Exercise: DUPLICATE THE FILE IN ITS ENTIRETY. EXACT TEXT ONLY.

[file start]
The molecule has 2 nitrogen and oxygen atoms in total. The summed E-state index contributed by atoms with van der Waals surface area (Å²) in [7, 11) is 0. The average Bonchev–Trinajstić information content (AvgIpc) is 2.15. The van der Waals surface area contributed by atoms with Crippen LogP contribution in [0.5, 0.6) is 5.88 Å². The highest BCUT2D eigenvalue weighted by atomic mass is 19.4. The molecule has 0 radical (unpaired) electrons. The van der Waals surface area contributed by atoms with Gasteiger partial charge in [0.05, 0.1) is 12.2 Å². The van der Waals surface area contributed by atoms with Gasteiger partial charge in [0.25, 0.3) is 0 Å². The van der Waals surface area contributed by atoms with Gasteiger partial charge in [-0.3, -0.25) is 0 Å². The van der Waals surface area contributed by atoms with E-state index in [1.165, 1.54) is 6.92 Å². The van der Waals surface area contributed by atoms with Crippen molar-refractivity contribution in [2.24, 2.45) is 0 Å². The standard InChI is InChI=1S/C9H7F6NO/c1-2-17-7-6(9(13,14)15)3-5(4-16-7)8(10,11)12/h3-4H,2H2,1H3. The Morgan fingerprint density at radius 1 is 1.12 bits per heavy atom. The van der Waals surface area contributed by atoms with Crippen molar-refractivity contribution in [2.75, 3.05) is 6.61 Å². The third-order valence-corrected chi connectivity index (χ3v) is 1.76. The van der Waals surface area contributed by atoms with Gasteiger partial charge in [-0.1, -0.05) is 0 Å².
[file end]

The molecule has 2 nitrogen and oxygen atoms in total. The summed E-state index contributed by atoms with van der Waals surface area (Å²) in [7, 11) is 0. The average Bonchev–Trinajstić information content (AvgIpc) is 2.15. The van der Waals surface area contributed by atoms with Crippen LogP contribution in [0.5, 0.6) is 5.88 Å². The highest BCUT2D eigenvalue weighted by atomic mass is 19.4. The molecule has 0 radical (unpaired) electrons. The van der Waals surface area contributed by atoms with Gasteiger partial charge in [0.05, 0.1) is 12.2 Å². The van der Waals surface area contributed by atoms with Gasteiger partial charge in [0.25, 0.3) is 0 Å². The van der Waals surface area contributed by atoms with Gasteiger partial charge in [-0.3, -0.25) is 0 Å². The van der Waals surface area contributed by atoms with E-state index in [1.165, 1.54) is 6.92 Å². The van der Waals surface area contributed by atoms with Crippen molar-refractivity contribution in [2.24, 2.45) is 0 Å². The standard InChI is InChI=1S/C9H7F6NO/c1-2-17-7-6(9(13,14)15)3-5(4-16-7)8(10,11)12/h3-4H,2H2,1H3. The Morgan fingerprint density at radius 1 is 1.12 bits per heavy atom. The van der Waals surface area contributed by atoms with Crippen molar-refractivity contribution in [2.75, 3.05) is 6.61 Å². The third-order valence-corrected chi connectivity index (χ3v) is 1.76. The van der Waals surface area contributed by atoms with Gasteiger partial charge in [-0.1, -0.05) is 0 Å².